Colgate Searches for New CIO

Over the last several months, Colgate University has been in the process of recruiting a new Chief Information Officer (CIO). The university has put together a CIO search committee consisting of 13 members. Vice President for Finance and Administration and chair of the CIO search committee Brian Hutzley expressed that the university hopes to fill the position by the first week of June 2016.

Hutzley stressed the importance of the search committee having engagement and input from all disciplines on campus during the hiring process in order to ensure that the needs of the entire community are taken into consideration, as Information Technology (IT) affects nearly everybody in the community.

The CIO search committee includes representatives from the Libraries, Information Technology Department, Athletics, Institutional Plan & Research Department, Admissions, Dean of the College, faculty and student body.

Along with the CIO search committee, Colgate has partnered with the professional search firm Spencer Stuart in order to expand its search for qualified candidates nationally. In recent years, Spencer Stuart has assisted Colgate to assess and recruit professional candidates for a number of administrative positions on campus, namely finding Colgate’s seventeenth President, Brian W. Casey, who will take office on July 1, 2016.  

Hutzley stressed that the key to any recruiting process is to pin down specifically what the committee and Colgate are looking for from the next CIO. While in depth knowledge and understanding of IT, change management and budget management are three qualities Hutzley mentioned extremely important for the next CIO to possess, he admitted that leadership and communication skills are far more important. [These skills are] especially important on a college campus because [they] not only [have] a place in academic and administrative settings, but also play a large role in the daily operation of Athletics, Dining Services and Residential Life that are unique to an academic community. The ability for the next CIO to be able to effectively communicate with representatives from all disciplines on campus and the students themselves will be one of the most important things the committee looks for when considering a candidate.

“We’re looking for somebody who is a true leader, who can provide the vision for not only the technology but also his organization,” Hutzley said.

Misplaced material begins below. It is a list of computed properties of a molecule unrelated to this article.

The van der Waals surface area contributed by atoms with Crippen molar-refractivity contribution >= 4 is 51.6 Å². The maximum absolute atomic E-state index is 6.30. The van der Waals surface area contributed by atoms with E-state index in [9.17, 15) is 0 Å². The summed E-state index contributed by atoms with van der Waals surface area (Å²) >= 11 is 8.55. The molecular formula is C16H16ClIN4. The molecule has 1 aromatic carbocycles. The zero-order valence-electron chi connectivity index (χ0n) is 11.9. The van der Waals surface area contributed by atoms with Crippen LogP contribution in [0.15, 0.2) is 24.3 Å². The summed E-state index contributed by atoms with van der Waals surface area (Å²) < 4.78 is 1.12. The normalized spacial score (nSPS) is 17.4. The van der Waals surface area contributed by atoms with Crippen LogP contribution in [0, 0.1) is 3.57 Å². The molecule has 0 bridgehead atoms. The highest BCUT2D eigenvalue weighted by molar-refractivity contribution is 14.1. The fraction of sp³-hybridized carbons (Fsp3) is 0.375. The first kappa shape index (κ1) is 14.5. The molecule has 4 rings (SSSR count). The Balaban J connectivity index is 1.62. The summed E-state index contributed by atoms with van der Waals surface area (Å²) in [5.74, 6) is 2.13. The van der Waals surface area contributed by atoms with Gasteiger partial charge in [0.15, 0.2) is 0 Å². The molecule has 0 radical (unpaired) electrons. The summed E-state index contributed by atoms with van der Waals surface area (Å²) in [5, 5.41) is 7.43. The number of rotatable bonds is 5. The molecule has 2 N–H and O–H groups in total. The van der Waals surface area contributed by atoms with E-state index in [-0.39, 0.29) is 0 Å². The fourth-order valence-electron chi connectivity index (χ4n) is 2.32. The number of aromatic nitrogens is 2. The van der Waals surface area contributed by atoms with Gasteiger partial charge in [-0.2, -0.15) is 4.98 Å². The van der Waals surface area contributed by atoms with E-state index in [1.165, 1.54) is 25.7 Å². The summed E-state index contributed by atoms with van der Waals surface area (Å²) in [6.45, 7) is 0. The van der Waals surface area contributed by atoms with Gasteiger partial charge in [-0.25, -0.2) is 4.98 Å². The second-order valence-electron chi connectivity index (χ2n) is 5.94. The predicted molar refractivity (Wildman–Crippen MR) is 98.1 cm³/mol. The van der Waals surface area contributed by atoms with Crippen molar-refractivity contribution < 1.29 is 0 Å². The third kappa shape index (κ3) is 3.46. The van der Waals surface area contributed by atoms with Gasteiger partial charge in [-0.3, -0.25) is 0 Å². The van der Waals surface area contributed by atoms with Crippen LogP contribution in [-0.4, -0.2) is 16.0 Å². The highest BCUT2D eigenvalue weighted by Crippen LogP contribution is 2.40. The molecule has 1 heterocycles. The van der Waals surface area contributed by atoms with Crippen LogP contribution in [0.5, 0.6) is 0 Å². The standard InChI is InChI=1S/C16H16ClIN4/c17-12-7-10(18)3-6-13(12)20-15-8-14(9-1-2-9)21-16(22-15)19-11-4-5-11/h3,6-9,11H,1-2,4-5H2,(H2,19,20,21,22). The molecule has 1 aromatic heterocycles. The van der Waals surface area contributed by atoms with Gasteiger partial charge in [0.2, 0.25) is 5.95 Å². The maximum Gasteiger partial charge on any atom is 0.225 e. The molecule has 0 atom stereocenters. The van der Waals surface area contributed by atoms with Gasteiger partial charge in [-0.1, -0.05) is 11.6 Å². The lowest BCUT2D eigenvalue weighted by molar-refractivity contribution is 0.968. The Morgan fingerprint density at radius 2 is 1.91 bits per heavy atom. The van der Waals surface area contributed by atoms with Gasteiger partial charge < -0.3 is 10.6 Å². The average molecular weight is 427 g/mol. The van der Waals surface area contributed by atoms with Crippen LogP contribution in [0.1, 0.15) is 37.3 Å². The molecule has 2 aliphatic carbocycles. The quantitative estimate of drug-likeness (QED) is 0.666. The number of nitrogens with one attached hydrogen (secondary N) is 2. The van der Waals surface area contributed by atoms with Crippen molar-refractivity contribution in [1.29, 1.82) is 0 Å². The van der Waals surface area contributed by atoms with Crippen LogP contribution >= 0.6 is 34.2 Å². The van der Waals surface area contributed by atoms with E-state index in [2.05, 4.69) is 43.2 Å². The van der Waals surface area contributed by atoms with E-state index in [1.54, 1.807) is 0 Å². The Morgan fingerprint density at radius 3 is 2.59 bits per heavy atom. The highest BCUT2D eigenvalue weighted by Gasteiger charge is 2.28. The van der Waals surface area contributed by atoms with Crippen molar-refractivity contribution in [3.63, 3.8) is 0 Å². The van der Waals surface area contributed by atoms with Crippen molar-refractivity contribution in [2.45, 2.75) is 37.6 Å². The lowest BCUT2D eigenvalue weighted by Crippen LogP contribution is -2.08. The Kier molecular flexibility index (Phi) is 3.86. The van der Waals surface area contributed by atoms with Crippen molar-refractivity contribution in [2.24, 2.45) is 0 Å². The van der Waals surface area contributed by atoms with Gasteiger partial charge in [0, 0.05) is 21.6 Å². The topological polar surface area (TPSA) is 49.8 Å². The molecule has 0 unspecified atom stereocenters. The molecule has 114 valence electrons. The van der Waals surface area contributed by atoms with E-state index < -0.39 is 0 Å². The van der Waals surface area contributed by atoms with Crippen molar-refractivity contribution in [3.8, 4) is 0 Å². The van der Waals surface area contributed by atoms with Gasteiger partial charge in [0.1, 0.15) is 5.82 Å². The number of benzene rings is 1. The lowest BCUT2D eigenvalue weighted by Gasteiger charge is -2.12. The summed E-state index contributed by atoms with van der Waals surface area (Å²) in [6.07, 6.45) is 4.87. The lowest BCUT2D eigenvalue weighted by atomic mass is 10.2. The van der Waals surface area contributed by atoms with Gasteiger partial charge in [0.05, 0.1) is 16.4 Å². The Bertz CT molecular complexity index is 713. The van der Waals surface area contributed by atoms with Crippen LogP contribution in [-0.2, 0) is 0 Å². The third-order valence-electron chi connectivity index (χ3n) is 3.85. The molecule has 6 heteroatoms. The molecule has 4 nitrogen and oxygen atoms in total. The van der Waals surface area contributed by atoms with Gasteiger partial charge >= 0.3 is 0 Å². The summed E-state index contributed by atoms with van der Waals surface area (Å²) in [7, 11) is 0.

The position for CIO at Colgate became available when Kevin Lynch, former CIO, decided to leave higher education. Former Provost and Dean of the Faculty Douglas A. Hicks appointed Lynch as CIO in 2013. Lynch had previously served as CIO at Clarkson University from 2010-2013.

“Lynch left Colgate in a position of strength. He set the bar extremely high for the incoming CIO in terms of communication skills and engagement of individuals,” Hutzley said.

In terms of goals for the future of IT at Colgate, Hutzley mentioned both short-term and long-term projects that will be implemented on campus. One of the decisions that the new CIO will need to make is to either maintain or change the enterprise system currently in effect, especially as technology advances.

Hutzley also mentioned the position itself will be one that is extremely interactive and collaborative.

“In some organizations the CIO will make all the decisions and that doesn’t work at Colgate, nor does it work in higher education in general. So, how do you create models and systems and parties and policies that make sure the decision process is clear and levels of service are clear? Developing and enhancing our governance models are extremely important in this regard,” Hutzley said.

As the search for CIO continues, there will be opportunities for students, faculty and staff who are not immediately involved with the search process to meet the candidates and provide their feedback to the committee. Hutzley mentioned the importance of student feedback during this process, as students will have a large stake in the future of IT on campus in the coming years.